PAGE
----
Vishwanath Patil
Thursday, June 28, 2018 @ 01:14 PM
5816

The Indian MoD's plan to purchase 110 fighter jets may be its costliest fighter jet buy ever with the entire deal pegged at US$18 billion despite 85% of the aircraft to be manufactured in India.

With the date for response to the Request for information (RFI) drawing near, several foreign aircraft suppliers are gearing up to participate in the estimated $20 billion program, billed as one of the biggest in the world and the costliest fighter jet purchase in India.

In comparison, when India floated the medium multi-role combat aircraft (MMRCA) proposal in 2007, the price for 126 aircraft with a complement of weapons was estimated at US$`12 billion. Costs had increased to US$20 billion in 2015 when the entire procurement was canceled. Subsequently India directly negotiated with France to buy 36 Rafale jets.

However,  all aircraft manufacturers have upgraded their technology and incorporated new systems such as radars and avionics which will naturally push up the cost.

Even India's home-grown Light Combat Aircraft manufactured by HAL has seen its price rise to $67.5 million per jet. HAL had quoted the price in response to a request for a proposal by the Defense Ministry to induct 83 Light Combat Aircraft (LCA) into the Indian Air Force under the ‘Make in India’.

The  RFI that was launched in April this year ends on July 6. The RFI sought information from original equipment manufacturers (OEMs) on the specifics of the aircraft for both single engine and twin-engine fighter jets. According to the RFI, India intends to purchase a maximum of 15 percent of the total 110 fighters in fly away condition and manufacture the rest 85 percent.

For the 15 percent off-the-shelf purchase, the prices of these aircraft will surely come at international price.  But for the 85 percent of the aircraft to be made in India, price would vary depending on infrastructure set-up in India, investment by its Indian Partner, offsets and technology transfer. The total cost of the procurement could be between $18 billion to $20 billion.

The major contenders for the competition are likely to be American Boeing F/A-18 Super Hornet, Lockheed Martin’s F-16 Block 70, French Dassault Rafale, Swedish Saab’s Gripen, Russian MiG-35 and Eurofighter Typhoon. The new aircraft are intended to replace the IAF's MiG21 jets.

The unit prices for the fly-away aircraft excludes sunk costs such as research and development, supplementary costs such as support equipment, and future costs such as spares and maintenance.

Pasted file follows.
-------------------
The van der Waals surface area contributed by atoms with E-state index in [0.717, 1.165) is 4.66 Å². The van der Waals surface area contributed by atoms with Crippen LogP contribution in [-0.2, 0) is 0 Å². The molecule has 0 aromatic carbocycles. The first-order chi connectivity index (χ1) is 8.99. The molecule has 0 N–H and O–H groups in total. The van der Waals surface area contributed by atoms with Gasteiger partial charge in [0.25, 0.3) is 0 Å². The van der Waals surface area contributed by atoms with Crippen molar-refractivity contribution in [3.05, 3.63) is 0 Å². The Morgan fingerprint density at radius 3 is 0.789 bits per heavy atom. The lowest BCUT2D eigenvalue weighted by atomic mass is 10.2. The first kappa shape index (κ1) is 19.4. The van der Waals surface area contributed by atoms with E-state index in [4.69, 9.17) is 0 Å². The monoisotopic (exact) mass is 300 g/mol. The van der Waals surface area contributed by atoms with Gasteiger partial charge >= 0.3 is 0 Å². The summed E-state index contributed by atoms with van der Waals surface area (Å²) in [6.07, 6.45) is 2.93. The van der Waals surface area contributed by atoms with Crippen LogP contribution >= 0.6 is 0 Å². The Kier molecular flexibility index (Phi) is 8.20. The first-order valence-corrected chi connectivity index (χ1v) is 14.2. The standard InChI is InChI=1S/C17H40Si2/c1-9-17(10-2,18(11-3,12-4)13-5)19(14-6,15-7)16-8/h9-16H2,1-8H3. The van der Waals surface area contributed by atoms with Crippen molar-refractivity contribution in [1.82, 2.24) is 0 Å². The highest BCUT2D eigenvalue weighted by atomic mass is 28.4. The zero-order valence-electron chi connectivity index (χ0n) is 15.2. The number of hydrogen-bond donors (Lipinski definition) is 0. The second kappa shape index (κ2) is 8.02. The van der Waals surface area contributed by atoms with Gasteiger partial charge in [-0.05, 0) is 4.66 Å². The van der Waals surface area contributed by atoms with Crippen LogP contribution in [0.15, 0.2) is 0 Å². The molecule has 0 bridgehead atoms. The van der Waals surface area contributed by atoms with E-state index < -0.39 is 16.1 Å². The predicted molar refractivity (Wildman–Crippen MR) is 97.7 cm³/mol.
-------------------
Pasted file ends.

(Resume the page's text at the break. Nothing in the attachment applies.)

Various price estimates are being offered by the contenders for the project. Indian publication, Indian Express mentioned the offered unit estimated prices of the Saab Gripen as Rs 455 crore ($65 million), and Lockheed Martin F-16 for Rs 380 crore ($55.4 million) for manufacturing in India. However actual prices should depend on the requirements of the Request For Proposal (RFP) and final price negotiated with the successful bidder.

Based on the recent deals of the competitor sales of fighter aircraft to their customers and their estimates are as follows.

Dassault Rafale:

Qatar in December 2017, signed a deal to buy 12 Rafale aircraft from Dassault in fly-away condition, with an option to buy additional 36 aircraft for $1.3 billion costing an approximate $103 million each.

The Indian deal procure 36 Rafale fighter jet in the $8 billion contract included cost of Meteor, SCALP missiles from MBDA, spares and maintenance costs and India specific enhancements would come up to about $160 million each.

Eurofighter Typhoon:

In December 2017, Qatar agreed to buy 24 Eurofighter Typhoon fighters for an approximate $8 billion along with weapons that included MBDA-built Brimstone 2 ground-to-air and Meteor beyond-visual-range air-to-air missiles as well as Raytheon’s Paveway IV precision-guided bombs and training package costing $272 million per aircraft.

Lockheed Martin F-16 Block 70:

Lockheed Martin won $1.1billion Foreign Military Sales (FMS) contract to supply 16 F-16 Block 70 fighter aircraft, the newest generation of Fighting Falcon, to Bahrain on June 23, 2018. The contract will cost $70 million each without associated weapons package.

Boeing F/A-18E/F Super Hornet:

In April this year, Boeing won a foreign military sales contract worth over $1.5 billion to supply 22 single-seat ‘E’ and six two-seat ‘F’ variants to the Kuwait Air Force costing $53.5 million each. The sale does not include any life cycle costs and weapon costs.

Saab Gripen:

The Brazilian MoD signed a $4.68 billion contract with Saab for development and production of 28 single-seat and eight two-seat Gripen NG fighters with substantial technology transfer costing an approximate $130 million for each aircraft.

Unit prices of Russian MiG-35 are unknown as the fighter is pretty new and has no export customers apart from the Russian Armed Forces.

Aircraft

Unit Cost

Includes cost of Weaponry

Includes lifecycle costs

Dassault Rafale

$108 million (Qatar)

Yes

Yes

Eurofighter Typhoon

$272 million (Qatar)

Yes

Yes

Lockheed Martin F-16 Block 70

$70 million (Bahrain)

No

No

Boeing F/A-18 E/F

$53.5 million (Kuwait)

No

No

Saab Gripen

$130 million (Brazil)

Yes

Yes

Table: Actual Per Unit Prices of Fighter Jets

Bookmark and Share
Features
More..